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The Age of Extremes

On 28 June 1992 President Mitterrand of France made a sudden, unannounced and unexpected appearance in Sarajevo, already the centre of a Balkan war that was to cost many thousands of lives during the remainder of the year. His object was to remind world opinion of the seriousness of the Bosnian crisis. Indeed, the presence of a distinguished, elderly and visibly frail statesman under small-arms and artillery fire was much remarked on and admired. However, one aspect of M Mitterrand's visit passed virtually without comment, even though it was plainly central to it: the date. Why has the president of France chosen to go to Sarajevo on that particular day? Because 28 June was the anniversary of the assassination, in Sarajevo, in 1914, of the Archduke Franz Ferdinand of Austria-Hungary, which led, within a matter of weeks, to the outbreak of the first world war. For any educated European of Mitterrand's age, the connection between date, place and the reminder of a historic catastrophe precipitated by political error and miscalculation leaped to the eye. How better to dramatise the potential implications of the Bosnian crisis than by choosing so symbolic a date? But hardly anyone caught the allusion, except a few professional historians and very senior citizens. The historical memory was no longer alive.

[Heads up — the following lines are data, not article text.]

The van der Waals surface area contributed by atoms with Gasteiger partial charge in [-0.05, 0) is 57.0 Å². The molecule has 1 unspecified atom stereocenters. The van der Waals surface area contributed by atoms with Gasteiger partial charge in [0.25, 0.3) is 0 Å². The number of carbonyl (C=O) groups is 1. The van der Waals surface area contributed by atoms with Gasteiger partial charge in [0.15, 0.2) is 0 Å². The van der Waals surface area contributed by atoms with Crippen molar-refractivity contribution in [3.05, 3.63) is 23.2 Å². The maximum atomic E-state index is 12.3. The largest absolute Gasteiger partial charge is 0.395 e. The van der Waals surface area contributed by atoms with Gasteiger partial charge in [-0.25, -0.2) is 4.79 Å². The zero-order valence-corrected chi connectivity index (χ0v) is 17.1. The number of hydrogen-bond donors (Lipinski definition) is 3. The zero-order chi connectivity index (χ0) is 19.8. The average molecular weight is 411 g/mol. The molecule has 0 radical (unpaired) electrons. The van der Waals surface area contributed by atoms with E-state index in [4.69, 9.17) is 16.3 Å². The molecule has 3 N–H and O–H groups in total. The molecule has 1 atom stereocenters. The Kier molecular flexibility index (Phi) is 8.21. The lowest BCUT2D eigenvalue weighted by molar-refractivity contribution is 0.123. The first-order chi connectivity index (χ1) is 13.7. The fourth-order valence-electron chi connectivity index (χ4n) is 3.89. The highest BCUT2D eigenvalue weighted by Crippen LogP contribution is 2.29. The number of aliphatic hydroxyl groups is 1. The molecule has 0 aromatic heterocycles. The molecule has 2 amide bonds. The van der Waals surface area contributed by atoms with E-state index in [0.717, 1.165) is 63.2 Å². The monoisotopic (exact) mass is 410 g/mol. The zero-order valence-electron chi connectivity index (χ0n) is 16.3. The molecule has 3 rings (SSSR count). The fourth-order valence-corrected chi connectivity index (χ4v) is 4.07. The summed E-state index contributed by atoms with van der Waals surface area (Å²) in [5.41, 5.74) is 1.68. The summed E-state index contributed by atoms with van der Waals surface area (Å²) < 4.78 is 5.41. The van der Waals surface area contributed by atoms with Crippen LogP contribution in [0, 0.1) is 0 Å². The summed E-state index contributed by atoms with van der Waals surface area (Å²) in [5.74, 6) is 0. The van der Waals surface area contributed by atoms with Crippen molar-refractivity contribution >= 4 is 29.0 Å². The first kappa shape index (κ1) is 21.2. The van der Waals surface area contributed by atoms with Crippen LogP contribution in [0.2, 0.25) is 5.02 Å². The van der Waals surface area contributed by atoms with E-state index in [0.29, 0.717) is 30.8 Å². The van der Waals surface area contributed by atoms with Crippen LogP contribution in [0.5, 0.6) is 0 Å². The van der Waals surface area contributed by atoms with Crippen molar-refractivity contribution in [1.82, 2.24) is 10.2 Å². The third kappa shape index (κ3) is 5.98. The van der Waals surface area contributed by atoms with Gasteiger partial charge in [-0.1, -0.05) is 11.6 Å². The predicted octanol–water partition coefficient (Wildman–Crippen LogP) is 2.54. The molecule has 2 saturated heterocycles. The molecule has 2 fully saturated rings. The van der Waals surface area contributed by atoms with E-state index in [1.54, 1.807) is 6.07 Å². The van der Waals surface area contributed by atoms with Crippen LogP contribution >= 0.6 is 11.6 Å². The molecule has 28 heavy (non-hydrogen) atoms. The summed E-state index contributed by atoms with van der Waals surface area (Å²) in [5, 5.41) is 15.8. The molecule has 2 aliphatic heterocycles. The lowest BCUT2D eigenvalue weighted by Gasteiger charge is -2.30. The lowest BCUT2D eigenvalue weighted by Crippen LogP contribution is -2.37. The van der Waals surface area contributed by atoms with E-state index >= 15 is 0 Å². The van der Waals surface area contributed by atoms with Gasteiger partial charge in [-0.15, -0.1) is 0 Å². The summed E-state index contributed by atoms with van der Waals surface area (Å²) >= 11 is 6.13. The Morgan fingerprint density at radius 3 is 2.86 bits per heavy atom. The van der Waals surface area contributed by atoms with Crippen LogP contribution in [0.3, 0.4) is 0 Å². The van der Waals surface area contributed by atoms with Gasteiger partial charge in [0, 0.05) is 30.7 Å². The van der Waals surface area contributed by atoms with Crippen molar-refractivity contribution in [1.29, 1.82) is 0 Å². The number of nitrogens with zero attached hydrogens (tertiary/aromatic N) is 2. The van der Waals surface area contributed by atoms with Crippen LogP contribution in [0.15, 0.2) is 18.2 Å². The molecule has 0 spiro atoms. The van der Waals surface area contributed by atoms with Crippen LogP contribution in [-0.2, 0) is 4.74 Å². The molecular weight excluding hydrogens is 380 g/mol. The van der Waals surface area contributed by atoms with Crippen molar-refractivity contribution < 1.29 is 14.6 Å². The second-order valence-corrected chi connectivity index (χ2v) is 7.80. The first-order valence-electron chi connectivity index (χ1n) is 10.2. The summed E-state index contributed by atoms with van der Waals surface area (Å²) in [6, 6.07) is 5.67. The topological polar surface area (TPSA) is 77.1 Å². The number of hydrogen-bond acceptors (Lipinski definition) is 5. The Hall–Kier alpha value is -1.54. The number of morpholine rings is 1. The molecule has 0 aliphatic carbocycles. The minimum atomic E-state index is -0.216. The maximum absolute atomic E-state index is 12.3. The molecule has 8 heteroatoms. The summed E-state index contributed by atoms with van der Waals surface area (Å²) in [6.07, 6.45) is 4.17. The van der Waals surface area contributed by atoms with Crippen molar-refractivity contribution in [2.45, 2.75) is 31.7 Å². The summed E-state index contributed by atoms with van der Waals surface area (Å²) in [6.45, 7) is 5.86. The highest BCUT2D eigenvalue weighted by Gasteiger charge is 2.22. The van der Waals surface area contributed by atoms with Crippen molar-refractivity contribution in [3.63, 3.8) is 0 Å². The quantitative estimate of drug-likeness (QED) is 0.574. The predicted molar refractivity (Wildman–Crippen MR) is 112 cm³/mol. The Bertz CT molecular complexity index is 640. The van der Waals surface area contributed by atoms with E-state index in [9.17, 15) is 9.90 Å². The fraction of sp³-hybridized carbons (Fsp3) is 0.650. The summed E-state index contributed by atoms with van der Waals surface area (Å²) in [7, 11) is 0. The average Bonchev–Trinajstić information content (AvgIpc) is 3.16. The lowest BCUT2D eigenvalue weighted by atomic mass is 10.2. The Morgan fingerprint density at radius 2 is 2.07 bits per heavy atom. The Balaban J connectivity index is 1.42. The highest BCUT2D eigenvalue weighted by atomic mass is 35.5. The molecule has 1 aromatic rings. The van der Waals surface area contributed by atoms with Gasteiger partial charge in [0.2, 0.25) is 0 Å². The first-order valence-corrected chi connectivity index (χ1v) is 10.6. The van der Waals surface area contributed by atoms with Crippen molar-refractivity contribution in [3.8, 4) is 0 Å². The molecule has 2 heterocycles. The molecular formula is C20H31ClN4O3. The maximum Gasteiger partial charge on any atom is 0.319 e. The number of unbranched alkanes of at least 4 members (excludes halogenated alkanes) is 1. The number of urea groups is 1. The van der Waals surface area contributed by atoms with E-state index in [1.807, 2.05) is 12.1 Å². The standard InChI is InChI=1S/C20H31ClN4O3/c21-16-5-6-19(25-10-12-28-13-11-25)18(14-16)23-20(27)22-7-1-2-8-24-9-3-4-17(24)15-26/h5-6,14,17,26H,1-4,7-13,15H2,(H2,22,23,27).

The destruction of the past, or rather of the social mechanisms that link one's comtemporary experience to that of earlier generations, is one of the most characteristic and eerie phenomena of the late 20th century. Most young men and women at the century's end grow up in a sort of permanent present lacking any organic relation to the public past of the times they live in. This makes historians, whose business it is to remember what others forget, more essential at the end of the second millennium than ever before. But for that very reason they must be more than simply chroniclers, remembrancers and compilers, though this is also the historians' necessary function. In 1989 all governments and especially all foreign ministers in the world would have benefited from a seminar on the peace settlements after the two world wars, which most of them had apparently forgotten.